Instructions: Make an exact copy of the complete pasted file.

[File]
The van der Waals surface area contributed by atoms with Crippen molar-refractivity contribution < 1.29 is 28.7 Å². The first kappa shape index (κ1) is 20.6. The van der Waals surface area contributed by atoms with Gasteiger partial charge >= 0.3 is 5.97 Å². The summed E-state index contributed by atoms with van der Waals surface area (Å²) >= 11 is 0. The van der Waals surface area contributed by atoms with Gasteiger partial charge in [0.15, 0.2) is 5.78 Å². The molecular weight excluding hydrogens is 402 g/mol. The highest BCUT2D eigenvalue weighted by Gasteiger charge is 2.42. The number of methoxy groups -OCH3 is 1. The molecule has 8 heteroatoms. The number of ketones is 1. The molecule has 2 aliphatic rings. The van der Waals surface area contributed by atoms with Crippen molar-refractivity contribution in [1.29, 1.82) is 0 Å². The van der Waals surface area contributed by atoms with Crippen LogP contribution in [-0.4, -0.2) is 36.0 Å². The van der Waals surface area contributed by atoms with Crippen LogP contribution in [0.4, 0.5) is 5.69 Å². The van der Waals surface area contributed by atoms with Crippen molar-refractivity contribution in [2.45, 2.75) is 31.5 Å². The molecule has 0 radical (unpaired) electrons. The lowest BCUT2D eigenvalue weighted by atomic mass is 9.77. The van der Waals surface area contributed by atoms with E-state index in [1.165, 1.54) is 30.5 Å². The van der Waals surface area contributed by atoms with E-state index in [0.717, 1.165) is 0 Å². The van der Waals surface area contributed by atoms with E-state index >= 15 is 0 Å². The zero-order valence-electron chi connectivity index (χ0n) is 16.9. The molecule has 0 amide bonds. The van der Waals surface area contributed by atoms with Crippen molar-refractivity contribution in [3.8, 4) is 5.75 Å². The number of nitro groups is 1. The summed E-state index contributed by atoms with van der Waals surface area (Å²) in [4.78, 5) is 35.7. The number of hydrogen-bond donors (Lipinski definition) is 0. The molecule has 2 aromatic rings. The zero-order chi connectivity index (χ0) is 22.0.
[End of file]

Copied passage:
The van der Waals surface area contributed by atoms with Crippen molar-refractivity contribution < 1.29 is 28.7 Å². The first kappa shape index (κ1) is 20.6. The van der Waals surface area contributed by atoms with Gasteiger partial charge >= 0.3 is 5.97 Å². The summed E-state index contributed by atoms with van der Waals surface area (Å²) >= 11 is 0. The van der Waals surface area contributed by atoms with Gasteiger partial charge in [0.15, 0.2) is 5.78 Å². The molecular weight excluding hydrogens is 402 g/mol. The highest BCUT2D eigenvalue weighted by Gasteiger charge is 2.42. The number of methoxy groups -OCH3 is 1. The molecule has 8 heteroatoms. The number of ketones is 1. The molecule has 2 aliphatic rings. The van der Waals surface area contributed by atoms with Crippen molar-refractivity contribution in [1.29, 1.82) is 0 Å². The van der Waals surface area contributed by atoms with Crippen LogP contribution in [-0.4, -0.2) is 36.0 Å². The van der Waals surface area contributed by atoms with Crippen LogP contribution in [0.4, 0.5) is 5.69 Å². The van der Waals surface area contributed by atoms with Crippen molar-refractivity contribution in [2.45, 2.75) is 31.5 Å². The molecule has 0 radical (unpaired) electrons. The lowest BCUT2D eigenvalue weighted by atomic mass is 9.77. The van der Waals surface area contributed by atoms with E-state index in [1.165, 1.54) is 30.5 Å². The van der Waals surface area contributed by atoms with E-state index in [0.717, 1.165) is 0 Å². The van der Waals surface area contributed by atoms with E-state index >= 15 is 0 Å². The zero-order valence-electron chi connectivity index (χ0n) is 16.9. The molecule has 0 amide bonds. The van der Waals surface area contributed by atoms with Crippen molar-refractivity contribution in [3.8, 4) is 5.75 Å². The number of nitro groups is 1. The summed E-state index contributed by atoms with van der Waals surface area (Å²) in [4.78, 5) is 35.7. The number of hydrogen-bond donors (Lipinski definition) is 0. The molecule has 2 aromatic rings. The zero-order chi connectivity index (χ0) is 22.0.